Posted on February 9, 2015
You’ve likely heard of the KISS principle, coined back in the 60s by the US Navy, meaning ‘keep it simple, stupid’. Originally set down as a design principle, the idea was that most systems work best when they’re kept simple, so ‘simplicity should be a key goal in design and unnecessary complexity should be avoided’.
This is a pretty solid principle for most things, including document design, but when it comes to Word vs InDesign, which one is best at keeping it simple? Word, which everyone knows; or InDesign, which takes a lot more knowledge but lets you produce great-looking results?
The designer’s perspective
Virtually every design studio uses InDesign. That doesn’t mean they can’t use Word, but they’d certainly rather not. And there are several reasons why:
- Version compatibility. You can spend hours designing the perfect layout in Word, but if you have Office 2010 and the client has, say, Office 2008, when they open the document they’ll likely see a mess. InDesign on the other hand, retains all formatting and placement no matter which version you open a document in.
- Picture placement. Everyone knows that trying to insert a picture into a Word document and get it to stay where you put it is a nightmare. Just closing a document and reopening it can move images for no apparent reason. InDesign has picture and text boxes that you can move freely and stay where you put them.
- Designed with design in mind. Word is basically a very swish version of Notepad. It wasn’t created with document design in mind, and while there have been improvements in more recent versions, it’s still not fit for financial services design purposes.
- Interactivity. A lot of clients now want interactive elements in their documents such as buttons and navigation, that make a digital document feel more like an app. InDesign lets you do this. Word doesn’t.
The client’s perspective
Word is ubiquitous: everyone knows (or thinks they know) how to use it and pretty much everyone in business has a copy. Unlike InDesign documents, Word documents can be easily edited by clients, making turnarounds faster. It also means documents that need regular updates don’t have to be sent to the financial sector design agency every time, which keeps costs down.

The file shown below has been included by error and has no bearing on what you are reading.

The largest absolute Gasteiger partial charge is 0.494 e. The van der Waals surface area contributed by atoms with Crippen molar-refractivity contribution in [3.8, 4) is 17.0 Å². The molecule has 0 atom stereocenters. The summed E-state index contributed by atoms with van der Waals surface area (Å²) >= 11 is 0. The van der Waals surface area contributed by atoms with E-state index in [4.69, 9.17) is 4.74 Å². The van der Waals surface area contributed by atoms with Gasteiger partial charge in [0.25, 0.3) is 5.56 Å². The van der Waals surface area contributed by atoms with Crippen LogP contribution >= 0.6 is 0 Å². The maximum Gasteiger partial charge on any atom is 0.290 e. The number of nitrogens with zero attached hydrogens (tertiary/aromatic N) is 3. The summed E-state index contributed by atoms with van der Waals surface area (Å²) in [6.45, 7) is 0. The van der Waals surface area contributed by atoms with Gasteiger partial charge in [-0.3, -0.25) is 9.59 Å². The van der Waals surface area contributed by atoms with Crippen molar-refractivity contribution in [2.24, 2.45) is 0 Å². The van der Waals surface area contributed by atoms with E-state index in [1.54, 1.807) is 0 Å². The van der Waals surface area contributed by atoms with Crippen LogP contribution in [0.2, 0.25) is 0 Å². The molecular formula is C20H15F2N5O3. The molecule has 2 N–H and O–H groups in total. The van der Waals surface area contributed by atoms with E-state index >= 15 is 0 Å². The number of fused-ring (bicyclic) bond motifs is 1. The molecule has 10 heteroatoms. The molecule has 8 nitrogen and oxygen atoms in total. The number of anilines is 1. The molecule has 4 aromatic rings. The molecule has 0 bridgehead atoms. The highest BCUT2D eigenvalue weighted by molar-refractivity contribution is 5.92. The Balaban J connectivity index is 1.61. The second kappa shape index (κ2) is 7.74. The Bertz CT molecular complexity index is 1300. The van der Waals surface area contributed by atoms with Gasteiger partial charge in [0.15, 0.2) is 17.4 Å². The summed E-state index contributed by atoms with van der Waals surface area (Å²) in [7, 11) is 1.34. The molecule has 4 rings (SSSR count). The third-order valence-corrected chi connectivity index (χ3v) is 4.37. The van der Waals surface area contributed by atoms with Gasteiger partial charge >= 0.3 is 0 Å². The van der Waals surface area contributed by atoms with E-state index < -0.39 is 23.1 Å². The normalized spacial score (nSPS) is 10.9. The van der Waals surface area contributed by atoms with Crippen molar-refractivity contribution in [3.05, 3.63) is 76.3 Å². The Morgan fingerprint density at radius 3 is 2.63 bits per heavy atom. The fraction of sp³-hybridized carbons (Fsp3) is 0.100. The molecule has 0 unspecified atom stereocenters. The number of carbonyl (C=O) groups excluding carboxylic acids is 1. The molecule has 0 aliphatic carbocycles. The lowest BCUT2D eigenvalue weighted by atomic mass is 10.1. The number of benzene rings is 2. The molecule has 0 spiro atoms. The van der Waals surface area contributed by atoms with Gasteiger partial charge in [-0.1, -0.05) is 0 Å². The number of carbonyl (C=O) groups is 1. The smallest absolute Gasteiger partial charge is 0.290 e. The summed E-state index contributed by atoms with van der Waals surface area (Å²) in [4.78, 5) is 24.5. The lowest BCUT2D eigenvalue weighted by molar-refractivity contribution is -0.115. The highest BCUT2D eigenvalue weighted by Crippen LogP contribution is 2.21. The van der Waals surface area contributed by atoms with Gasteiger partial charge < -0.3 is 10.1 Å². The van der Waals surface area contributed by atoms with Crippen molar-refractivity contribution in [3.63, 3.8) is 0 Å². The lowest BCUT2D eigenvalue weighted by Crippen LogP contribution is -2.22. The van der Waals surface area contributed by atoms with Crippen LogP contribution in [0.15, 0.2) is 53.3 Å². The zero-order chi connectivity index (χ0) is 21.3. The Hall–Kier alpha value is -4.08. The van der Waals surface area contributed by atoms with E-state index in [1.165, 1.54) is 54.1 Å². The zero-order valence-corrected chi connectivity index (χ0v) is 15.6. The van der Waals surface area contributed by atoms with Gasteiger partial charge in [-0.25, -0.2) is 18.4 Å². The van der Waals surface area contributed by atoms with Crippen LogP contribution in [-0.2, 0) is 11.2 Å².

There are also issues of software compatibility. For example, some financial services firms still use archaic software to merge application forms, and that software only works with Word.
Finally there are certain design projects, like letterheads, where the client needs to be able to regularly use the template. Thanks to the affordability of high-quality digital printers, many businesses have them in house and print out letterheads with the letter as and when they need. It would be uneconomical to get everyone a copy of InDesign simply to write letters.
The practical perspective
Simplicity isn’t always the same as usability. Often InDesign is the simpler option because it has more advanced (or some might argue, complex) tools:
- Printing. When it comes to printed literature, there aren’t many output options in Word. Only the latest versions include CMYK and Pantone spot colours and most printing houses won’t accept Word documents, or if they do you either have to accept poor quality or a very high cost for tweaking. InDesign is focused on publishing and can output in any media that’s available at the moment.
- Brand guidelines. In Word, it’s all too easy for a stakeholder in the client’s business to change the font to Comic Sans or insert a headline in brown rather than the specific Pantone spot colour laid out in the client’s brand guidelines. InDesign means you can set the guidelines andthe final PDF which is sent to the client cannot be altered.
- Effort to output ratio. Once exported, application forms (for example) produced in Word can look very similar to those created in InDesign, but they will have taken a lot longer to produce. We all think we know Word, but most people actually only use a fraction of the functionality: it’s fiddly and not designed for this kind of work. Getting the same result from Word costs more time, money and effort.
Word vs InDesign? The answer’s simple, stupid
‘Word has a very high “four-letter-word factor,” according to my informal statistics around my studio,’ says Bevi Chagnon, publishing and communication consultant.
It’s simple: InDesign is the best option for high-quality document design. If a client wants a Word doc, but doesn’t need to edit it very much, it’s actually simpler to create it in InDesign, export it as a PDF, then use Acrobat to convert it to a Word file.
Where clients really do want or need a Word document though, the best agencies (Talisman included of course) will be able to produce high quality documents along with support and guidelines to help clients edit the document without falling foul of brand guidelines or destroying the integrity of the layout.